Considering they have only released three prior singles ahead of this LP, Latency already has a strong and highly regarded identity amongst the hustle and bustle of young eager labels, not least in the boom of the Parisian scene they emanate from. To be fair, that’s no surprise when the curation to date has snapped up Innerspace Halflife, Joey Anderson and Even Tuell; all names with a sizable clout in the contemporary realms of leftfield house and techno. Having established a strong foundation in this way, it now gives the imprint the opportunity to present a new concern from one of its founders, Sidney Gerard, in conjunction with studio partner of two years Louis Vial, and no doubt people will pay attention.
Utter anonymity began as the calling card of the Global Darkness-spawned R-Zone series, and as fun as it is to try and play the perpetual guessing game of discovering which one of your favourite artists contributed the latest slab of wax on the Netherlands-based label, the series has long moved beyond needing any kind of gimmick. 2013 provided nine lightning-paced releases from a bevy of internationally renowned producers, and 2014 seems to be intent on matching that frantic productivity.
When impressive Italian label Bosconi first signed Herva – real name Herve Atsi Corti – back in 2011, it was more on his potential than anything else. At the time, Corti was a 19 year-old producer with big ideas, but arguably not the production nous to match. His early solo releases, and those with occasional studio partner Marco D’Aquino under the Life’s Track alias, veered between warm and breezy (see the disco-influenced, loopy deep house of the solo Skin EP) and uncomplicated retro-futurism (much of the material on the first Life’s Track 12”). His 2012 debut album on Bosconi Extra Virgin, Meanwhile in Madland, was certainly promising, filtering fluid deep house and slow jams through a beatsy, Onra-ish filter.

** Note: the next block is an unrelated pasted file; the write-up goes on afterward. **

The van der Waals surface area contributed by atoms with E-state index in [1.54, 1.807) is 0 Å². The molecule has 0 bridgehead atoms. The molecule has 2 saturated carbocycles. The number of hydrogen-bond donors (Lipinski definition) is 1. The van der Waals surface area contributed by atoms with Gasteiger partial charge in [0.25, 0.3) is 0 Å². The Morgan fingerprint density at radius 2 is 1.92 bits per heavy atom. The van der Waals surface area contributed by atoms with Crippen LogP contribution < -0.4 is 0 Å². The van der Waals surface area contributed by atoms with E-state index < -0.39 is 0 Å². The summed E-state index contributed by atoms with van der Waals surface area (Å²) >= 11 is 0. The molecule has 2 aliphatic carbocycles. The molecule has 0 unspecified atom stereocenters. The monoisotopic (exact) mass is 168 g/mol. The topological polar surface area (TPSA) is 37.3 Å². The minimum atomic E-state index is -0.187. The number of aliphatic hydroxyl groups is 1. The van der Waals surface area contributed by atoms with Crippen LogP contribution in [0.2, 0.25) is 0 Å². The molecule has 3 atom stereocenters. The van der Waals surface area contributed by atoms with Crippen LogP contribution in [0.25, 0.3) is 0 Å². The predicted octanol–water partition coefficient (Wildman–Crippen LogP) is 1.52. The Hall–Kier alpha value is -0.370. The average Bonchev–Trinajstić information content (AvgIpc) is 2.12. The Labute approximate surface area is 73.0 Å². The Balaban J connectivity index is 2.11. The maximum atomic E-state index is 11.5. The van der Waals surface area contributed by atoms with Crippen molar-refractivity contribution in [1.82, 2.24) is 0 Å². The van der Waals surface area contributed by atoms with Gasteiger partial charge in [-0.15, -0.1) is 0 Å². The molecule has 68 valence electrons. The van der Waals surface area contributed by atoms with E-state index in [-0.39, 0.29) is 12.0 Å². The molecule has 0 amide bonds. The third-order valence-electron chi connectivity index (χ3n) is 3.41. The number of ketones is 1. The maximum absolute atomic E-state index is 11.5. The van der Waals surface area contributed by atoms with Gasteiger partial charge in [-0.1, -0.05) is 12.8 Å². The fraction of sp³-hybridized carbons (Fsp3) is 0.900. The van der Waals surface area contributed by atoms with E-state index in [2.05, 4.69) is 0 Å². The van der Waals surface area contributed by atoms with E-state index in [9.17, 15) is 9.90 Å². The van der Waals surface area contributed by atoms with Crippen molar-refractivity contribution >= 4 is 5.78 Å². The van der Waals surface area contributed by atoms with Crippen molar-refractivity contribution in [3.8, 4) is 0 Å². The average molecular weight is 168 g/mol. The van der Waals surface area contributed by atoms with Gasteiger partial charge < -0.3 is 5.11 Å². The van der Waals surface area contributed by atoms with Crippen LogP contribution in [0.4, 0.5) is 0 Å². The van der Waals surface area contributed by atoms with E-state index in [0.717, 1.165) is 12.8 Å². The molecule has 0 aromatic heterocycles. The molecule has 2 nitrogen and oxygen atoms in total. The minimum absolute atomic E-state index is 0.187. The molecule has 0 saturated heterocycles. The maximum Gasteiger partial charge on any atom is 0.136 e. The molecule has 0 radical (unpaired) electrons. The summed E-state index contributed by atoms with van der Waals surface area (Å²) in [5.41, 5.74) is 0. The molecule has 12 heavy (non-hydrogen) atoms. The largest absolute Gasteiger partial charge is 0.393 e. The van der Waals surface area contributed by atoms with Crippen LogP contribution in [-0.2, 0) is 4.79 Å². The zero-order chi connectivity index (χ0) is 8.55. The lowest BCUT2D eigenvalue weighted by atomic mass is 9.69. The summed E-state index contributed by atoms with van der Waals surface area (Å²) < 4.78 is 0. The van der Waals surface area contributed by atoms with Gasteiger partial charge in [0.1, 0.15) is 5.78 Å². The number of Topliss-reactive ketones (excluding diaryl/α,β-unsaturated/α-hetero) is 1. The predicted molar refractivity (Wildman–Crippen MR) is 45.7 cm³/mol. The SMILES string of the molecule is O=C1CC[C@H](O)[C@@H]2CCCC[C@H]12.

The new album from Young Echo member Vessel comes to life in the splayed drum hits of “Febrile”, and it instantly calls to mind the way in which Nine Inch Nail’s seminal The Downward Spiral staggers into life with “Mr Self Destruct”, minus self-flagellating groans and grunts from Seb Gainsborough. That is no doubt good news for Gainsborough’s physical and mental wellbeing considering the state Trent Reznor got himself into recording his 1994 opus, and while the ensuing first track proper “Red Sex” is very much its own beast, as an immediate first impression the link lingers.
“It is not made up of ‘sketches’, it is not ‘beatless’, it is certainly not ‘downtempo’, the accompanying text is not ‘nonsense’,” JR Seaton said of his debut album, Suzi Ecto, on Twitter, when it was announced a few months ago. “Put very simply, it’s techno.” Though Seaton is usually a man of few words on social media, his outburst was understandable, given his feelings on how the rush to produce content online is leading a reduction in words of overall quality, which he made known in an interview given in February 2014 to Zweikommasieben Magazin. “There’s a difference between the economies of producing this kind of stuff and the amount of content that online publications have to create to sustain themselves. It means that, for the most part, journalists aren’t paid per word anymore,” he said. “They have to produce this many reviews to pay their rent.”